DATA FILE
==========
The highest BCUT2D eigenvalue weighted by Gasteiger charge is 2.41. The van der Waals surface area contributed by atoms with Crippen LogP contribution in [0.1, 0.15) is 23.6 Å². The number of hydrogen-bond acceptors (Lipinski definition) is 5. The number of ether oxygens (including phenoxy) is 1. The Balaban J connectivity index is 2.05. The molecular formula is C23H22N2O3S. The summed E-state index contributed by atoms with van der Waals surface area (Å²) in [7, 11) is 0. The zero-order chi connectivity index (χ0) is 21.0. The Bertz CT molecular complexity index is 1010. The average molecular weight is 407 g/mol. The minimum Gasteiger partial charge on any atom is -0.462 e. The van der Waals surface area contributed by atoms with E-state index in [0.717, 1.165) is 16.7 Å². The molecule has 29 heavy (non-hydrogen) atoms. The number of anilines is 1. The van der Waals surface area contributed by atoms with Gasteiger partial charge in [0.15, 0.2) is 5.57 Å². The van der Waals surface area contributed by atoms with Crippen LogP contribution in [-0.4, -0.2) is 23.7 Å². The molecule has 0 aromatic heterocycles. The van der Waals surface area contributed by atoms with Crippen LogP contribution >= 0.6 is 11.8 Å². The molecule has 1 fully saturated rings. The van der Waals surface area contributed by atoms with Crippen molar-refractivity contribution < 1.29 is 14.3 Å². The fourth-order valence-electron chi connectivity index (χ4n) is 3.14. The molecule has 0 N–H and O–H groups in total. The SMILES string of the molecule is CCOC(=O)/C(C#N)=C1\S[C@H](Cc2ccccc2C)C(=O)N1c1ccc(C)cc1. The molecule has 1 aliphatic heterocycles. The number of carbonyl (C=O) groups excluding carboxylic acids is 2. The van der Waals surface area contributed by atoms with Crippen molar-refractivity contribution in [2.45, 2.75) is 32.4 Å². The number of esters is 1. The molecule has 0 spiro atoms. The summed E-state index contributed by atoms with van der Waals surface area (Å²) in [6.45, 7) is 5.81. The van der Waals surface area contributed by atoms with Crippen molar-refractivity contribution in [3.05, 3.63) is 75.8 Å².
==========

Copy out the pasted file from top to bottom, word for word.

The highest BCUT2D eigenvalue weighted by Gasteiger charge is 2.41. The van der Waals surface area contributed by atoms with Crippen LogP contribution in [0.1, 0.15) is 23.6 Å². The number of hydrogen-bond acceptors (Lipinski definition) is 5. The number of ether oxygens (including phenoxy) is 1. The Balaban J connectivity index is 2.05. The molecular formula is C23H22N2O3S. The summed E-state index contributed by atoms with van der Waals surface area (Å²) in [7, 11) is 0. The zero-order chi connectivity index (χ0) is 21.0. The Bertz CT molecular complexity index is 1010. The average molecular weight is 407 g/mol. The minimum Gasteiger partial charge on any atom is -0.462 e. The van der Waals surface area contributed by atoms with E-state index in [0.717, 1.165) is 16.7 Å². The molecule has 29 heavy (non-hydrogen) atoms. The number of anilines is 1. The van der Waals surface area contributed by atoms with Gasteiger partial charge in [0.15, 0.2) is 5.57 Å². The van der Waals surface area contributed by atoms with Crippen LogP contribution in [-0.4, -0.2) is 23.7 Å². The molecule has 0 aromatic heterocycles. The van der Waals surface area contributed by atoms with Crippen LogP contribution >= 0.6 is 11.8 Å². The molecule has 1 fully saturated rings. The van der Waals surface area contributed by atoms with Crippen molar-refractivity contribution < 1.29 is 14.3 Å². The fourth-order valence-electron chi connectivity index (χ4n) is 3.14. The molecule has 0 N–H and O–H groups in total. The SMILES string of the molecule is CCOC(=O)/C(C#N)=C1\S[C@H](Cc2ccccc2C)C(=O)N1c1ccc(C)cc1. The molecule has 1 aliphatic heterocycles. The number of carbonyl (C=O) groups excluding carboxylic acids is 2. The van der Waals surface area contributed by atoms with Crippen molar-refractivity contribution in [2.45, 2.75) is 32.4 Å². The number of esters is 1. The molecule has 0 spiro atoms. The summed E-state index contributed by atoms with van der Waals surface area (Å²) in [6.45, 7) is 5.81. The van der Waals surface area contributed by atoms with Crippen molar-refractivity contribution in [3.05, 3.63) is 75.8 Å².